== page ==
WASHINGTON (Reuters) - The U.S. International Trade Commission voted on Friday to lock in duties on imports of cold-rolled steel flat products from Brazil, India, South Korea and Britain but said imports from Russia were not injuring the U.S. industry.
The U.S. Commerce Department had previously found the products from Brazil, India, South Korea and Russia were being unfairly subsidized and sold in the United States at below fair value, and that the products from Britain were also being dumped.
In the case of Brazil, India, South Korea and Britain, the ITC said their imports were harming the U.S. industry, a finding that effectively locked in place duties proposed by the Commerce Department that range as high as 58.36 percent.
Russian imports will not face duties, because of a lack of a finding of injury.
After the Commerce Department's finding in July, Brazil indicated it would challenge any duties on its products at the World Trade Organization. Brazilian exports are dominated by Cia. Siderúrgica Nacional <CSNA3.SA> and Usinas Siderurgicas de Minas Gerais SA <USIM5.SA>.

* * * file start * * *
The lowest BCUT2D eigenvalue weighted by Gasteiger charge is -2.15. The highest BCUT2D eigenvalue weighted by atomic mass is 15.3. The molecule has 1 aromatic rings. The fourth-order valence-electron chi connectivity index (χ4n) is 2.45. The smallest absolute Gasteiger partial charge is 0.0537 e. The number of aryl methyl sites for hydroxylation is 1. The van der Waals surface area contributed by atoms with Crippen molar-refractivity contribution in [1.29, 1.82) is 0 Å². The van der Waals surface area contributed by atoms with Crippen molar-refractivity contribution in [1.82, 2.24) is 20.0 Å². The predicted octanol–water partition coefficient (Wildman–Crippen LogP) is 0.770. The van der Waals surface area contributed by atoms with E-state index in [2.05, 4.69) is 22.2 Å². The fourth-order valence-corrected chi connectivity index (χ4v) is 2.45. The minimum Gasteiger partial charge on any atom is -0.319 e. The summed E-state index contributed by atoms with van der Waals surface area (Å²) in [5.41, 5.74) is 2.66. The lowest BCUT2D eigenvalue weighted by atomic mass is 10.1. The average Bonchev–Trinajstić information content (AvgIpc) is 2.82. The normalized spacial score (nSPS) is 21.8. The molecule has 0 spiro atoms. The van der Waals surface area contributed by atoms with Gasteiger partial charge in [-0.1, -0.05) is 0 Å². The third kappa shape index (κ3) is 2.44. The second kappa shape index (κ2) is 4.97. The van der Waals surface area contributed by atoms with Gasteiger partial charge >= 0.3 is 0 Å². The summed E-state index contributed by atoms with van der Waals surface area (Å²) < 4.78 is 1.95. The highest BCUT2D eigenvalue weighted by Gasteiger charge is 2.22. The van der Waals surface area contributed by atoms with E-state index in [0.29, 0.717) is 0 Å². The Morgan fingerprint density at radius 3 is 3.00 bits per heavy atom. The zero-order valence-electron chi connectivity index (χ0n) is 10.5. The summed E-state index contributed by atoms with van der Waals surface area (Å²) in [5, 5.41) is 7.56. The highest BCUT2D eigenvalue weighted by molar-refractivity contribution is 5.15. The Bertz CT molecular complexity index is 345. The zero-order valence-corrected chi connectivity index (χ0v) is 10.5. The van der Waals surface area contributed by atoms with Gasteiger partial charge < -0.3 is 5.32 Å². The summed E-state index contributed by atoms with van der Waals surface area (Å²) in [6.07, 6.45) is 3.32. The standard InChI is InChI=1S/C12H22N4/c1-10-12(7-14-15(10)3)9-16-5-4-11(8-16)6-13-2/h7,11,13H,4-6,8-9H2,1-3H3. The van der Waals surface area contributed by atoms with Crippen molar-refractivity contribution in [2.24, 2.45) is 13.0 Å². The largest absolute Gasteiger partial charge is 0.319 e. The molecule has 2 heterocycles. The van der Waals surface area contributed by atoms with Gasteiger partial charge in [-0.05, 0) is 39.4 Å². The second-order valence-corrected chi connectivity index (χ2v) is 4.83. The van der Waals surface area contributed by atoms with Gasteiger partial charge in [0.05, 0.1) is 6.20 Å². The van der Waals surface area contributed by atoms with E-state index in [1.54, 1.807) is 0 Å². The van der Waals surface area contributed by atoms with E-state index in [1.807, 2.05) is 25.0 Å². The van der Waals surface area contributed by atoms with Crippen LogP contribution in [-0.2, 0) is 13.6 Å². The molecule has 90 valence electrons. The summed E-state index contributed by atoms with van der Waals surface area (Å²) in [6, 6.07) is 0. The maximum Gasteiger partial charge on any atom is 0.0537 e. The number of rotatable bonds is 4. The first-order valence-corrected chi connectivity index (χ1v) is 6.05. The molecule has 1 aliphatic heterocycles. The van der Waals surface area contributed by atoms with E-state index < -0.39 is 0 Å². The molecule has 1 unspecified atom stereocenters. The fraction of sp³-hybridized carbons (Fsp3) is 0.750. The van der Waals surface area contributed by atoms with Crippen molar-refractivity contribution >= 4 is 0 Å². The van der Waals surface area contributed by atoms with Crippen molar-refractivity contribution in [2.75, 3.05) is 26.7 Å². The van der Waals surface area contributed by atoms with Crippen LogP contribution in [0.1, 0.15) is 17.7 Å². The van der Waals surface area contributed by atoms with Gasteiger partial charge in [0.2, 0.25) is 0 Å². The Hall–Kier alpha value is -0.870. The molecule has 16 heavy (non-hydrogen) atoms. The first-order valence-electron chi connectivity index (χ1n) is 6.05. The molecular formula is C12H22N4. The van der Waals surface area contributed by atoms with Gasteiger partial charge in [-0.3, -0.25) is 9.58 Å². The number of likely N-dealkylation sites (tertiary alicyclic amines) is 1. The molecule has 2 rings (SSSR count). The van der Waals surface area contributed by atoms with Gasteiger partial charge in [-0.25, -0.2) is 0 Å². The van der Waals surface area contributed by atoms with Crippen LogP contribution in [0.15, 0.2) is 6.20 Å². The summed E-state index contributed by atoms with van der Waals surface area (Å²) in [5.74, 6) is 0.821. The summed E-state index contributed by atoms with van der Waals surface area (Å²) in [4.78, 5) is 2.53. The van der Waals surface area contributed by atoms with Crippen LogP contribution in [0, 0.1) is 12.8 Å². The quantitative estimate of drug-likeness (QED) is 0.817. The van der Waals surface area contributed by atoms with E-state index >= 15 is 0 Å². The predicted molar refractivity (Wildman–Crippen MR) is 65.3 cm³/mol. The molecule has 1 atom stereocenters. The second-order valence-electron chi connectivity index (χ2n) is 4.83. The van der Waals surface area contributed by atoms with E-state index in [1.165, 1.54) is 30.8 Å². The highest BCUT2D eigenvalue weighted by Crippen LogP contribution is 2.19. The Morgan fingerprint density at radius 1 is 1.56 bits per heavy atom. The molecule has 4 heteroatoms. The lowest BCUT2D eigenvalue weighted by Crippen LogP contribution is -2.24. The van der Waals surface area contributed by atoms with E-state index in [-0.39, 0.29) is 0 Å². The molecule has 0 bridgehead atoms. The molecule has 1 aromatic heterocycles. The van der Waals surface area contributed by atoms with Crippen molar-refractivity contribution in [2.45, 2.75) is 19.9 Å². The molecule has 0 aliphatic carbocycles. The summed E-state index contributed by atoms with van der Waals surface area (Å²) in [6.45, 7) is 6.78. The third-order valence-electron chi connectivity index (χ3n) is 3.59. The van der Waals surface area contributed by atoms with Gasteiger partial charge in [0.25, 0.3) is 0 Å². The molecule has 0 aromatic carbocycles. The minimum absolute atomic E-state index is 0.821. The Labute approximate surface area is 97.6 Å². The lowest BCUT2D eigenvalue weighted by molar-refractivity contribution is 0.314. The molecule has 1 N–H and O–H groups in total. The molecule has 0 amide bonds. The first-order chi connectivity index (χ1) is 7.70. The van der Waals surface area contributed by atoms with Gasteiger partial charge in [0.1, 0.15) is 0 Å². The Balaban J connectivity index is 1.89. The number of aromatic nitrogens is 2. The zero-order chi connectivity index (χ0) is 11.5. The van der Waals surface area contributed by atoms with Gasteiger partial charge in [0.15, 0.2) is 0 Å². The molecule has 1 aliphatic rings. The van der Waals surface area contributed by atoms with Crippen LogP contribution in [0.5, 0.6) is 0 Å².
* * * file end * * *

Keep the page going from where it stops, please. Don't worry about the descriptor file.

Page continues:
Other companies whose exports are affected by the decision include South Korean steelmakers POSCO <005490.KS> and Hyundai Steel Co <004020.KS>, Indian producer JSW Steel Ltd <JSTL.NS> and a British subsidiary of Tata Steel Ltd <TISC.NS>.
Cold-rolled steel is used in automotive body panels, appliances, shipping containers and construction.
U.S. officials launched probes into the imports after being petitioned by AK Steel Corp, a subsidiary of AK Steel Holding Co <AKS.N>; ArcelorMittal USA LLC, a unit of ArcelorMittal SA <ISPA.AS>; Nucor Corp <NUE.N>; Steel Dynamics Inc <STLD.O>; and United States Steel Corp <X.N>.
(Reporting by Timothy Ahmann; Editing by David Alexander and Steve Orlofsky)